Bhajans are Hindu devotional songs, sung to a cho-sen deity. They are often sung in gatherings, some-times led by a teacher or guru. The songs praise the divinity, listing his or her aspects and virtues and recounting favored elements of his or her mythol-ogy. The songs are used to establish a closeness or communion between the singers and the god.
   Bhajan and KIRTAN singing are forms of BHAKTI (devotion). They are aimed at focusing the con-sciousness on higher reality, in order to develop the steadiness of mind that is needed to deal with the troubles and difficulties of this life. They also are seen to purify the consciousness so that one can take a step toward ending one’s cycle of birth and rebirth. Thus their purest goal is MOKSHA, lib-eration or release from that cycle.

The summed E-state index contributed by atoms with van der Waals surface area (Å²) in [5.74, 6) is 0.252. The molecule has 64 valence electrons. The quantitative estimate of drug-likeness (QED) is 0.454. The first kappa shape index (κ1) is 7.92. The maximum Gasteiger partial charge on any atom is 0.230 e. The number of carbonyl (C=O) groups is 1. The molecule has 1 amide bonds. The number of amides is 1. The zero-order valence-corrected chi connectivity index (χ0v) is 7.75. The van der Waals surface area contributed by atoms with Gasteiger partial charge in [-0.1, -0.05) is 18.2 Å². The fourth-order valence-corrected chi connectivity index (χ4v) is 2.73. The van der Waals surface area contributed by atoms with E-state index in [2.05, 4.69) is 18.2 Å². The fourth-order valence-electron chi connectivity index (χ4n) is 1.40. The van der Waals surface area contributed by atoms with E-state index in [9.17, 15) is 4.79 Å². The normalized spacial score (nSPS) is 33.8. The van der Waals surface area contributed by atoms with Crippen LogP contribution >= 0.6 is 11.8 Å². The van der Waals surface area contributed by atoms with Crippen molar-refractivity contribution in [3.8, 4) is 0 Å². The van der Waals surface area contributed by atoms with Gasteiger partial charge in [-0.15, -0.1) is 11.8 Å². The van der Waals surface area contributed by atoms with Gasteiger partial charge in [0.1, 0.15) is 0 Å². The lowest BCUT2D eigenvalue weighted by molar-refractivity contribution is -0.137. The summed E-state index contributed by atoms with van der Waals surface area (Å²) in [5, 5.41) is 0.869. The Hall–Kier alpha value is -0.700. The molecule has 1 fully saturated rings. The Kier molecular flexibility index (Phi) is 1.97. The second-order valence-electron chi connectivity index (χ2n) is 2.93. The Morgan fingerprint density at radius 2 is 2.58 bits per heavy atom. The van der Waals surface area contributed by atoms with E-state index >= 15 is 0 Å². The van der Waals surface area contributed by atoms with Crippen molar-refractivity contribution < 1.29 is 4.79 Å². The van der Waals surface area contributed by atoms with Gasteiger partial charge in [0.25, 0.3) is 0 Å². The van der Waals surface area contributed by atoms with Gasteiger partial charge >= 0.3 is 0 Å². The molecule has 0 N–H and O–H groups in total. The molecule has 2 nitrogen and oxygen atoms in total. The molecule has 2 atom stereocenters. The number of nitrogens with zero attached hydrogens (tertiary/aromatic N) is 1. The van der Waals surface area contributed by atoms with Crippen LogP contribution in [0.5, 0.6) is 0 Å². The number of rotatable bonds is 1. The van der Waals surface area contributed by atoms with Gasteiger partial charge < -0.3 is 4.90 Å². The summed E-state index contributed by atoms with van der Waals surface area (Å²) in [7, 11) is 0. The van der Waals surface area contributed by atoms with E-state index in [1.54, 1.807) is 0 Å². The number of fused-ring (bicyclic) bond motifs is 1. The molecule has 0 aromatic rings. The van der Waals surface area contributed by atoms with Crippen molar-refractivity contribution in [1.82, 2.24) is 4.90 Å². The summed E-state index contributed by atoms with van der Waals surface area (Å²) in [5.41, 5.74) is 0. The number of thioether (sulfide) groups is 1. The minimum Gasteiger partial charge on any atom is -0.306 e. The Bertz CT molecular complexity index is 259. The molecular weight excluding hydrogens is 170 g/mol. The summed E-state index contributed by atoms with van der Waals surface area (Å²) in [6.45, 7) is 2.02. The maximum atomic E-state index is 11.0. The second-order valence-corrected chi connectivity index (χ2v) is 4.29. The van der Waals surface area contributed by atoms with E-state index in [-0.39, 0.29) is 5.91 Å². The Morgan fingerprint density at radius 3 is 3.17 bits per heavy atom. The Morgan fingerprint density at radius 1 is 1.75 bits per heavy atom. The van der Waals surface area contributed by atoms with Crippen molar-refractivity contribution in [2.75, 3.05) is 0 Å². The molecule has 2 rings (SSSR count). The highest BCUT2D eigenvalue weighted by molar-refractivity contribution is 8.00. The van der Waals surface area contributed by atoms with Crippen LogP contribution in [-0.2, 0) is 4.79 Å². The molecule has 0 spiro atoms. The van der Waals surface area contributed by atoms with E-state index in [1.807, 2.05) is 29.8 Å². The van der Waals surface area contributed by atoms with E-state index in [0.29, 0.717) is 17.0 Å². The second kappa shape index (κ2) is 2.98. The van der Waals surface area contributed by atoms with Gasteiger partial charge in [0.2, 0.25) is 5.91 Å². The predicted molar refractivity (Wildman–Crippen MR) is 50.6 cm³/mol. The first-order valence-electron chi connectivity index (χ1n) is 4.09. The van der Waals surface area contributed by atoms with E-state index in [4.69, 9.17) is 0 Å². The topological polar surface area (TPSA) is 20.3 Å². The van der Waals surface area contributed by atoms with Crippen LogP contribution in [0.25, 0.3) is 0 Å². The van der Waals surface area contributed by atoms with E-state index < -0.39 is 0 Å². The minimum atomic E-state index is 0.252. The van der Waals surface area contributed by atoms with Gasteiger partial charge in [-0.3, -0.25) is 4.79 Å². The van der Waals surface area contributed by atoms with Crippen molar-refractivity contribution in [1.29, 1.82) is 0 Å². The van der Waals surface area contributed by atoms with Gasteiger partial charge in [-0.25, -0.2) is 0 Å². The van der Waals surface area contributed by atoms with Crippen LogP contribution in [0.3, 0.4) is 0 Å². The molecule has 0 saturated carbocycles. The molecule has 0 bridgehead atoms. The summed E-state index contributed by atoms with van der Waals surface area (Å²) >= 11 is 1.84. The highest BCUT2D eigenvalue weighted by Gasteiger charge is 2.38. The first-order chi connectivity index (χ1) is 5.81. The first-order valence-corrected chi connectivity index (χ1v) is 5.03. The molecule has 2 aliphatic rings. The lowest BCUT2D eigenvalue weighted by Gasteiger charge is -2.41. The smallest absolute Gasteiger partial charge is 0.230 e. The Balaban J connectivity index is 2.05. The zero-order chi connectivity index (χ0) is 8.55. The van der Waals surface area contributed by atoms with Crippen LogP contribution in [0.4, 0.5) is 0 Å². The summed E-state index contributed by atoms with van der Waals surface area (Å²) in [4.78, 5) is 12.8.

Further reading: Pandit Jasraj, Hussaini Kanra: Bha-jan (Sound recording) (San Anselmo, Calif.: Moment Records, 1993); Donald S. Lopez, Religions of India in Practice (Princeton, N.J.: Princeton University Press, 1995); Bhakti Vilas Tirtha Goswami Maharaj, ed., Vaishnavism and Nam-Bhajan/ Thakur Bhaktivinode and Bhakti Siddhanta Saraswati Thakur (Madras: Shri Gaudiya Math, 1968); Shanti Anantam Bhajan Songbook (Agoura, Calif.: Vedantic Center, 1983); M. S. Subbal-akshmi, Bhajan-Shri (Sound recording) (Calcutta: EMI: His Master’s Voice, 1985).

Encyclopedia of Hinduism. . 2007.

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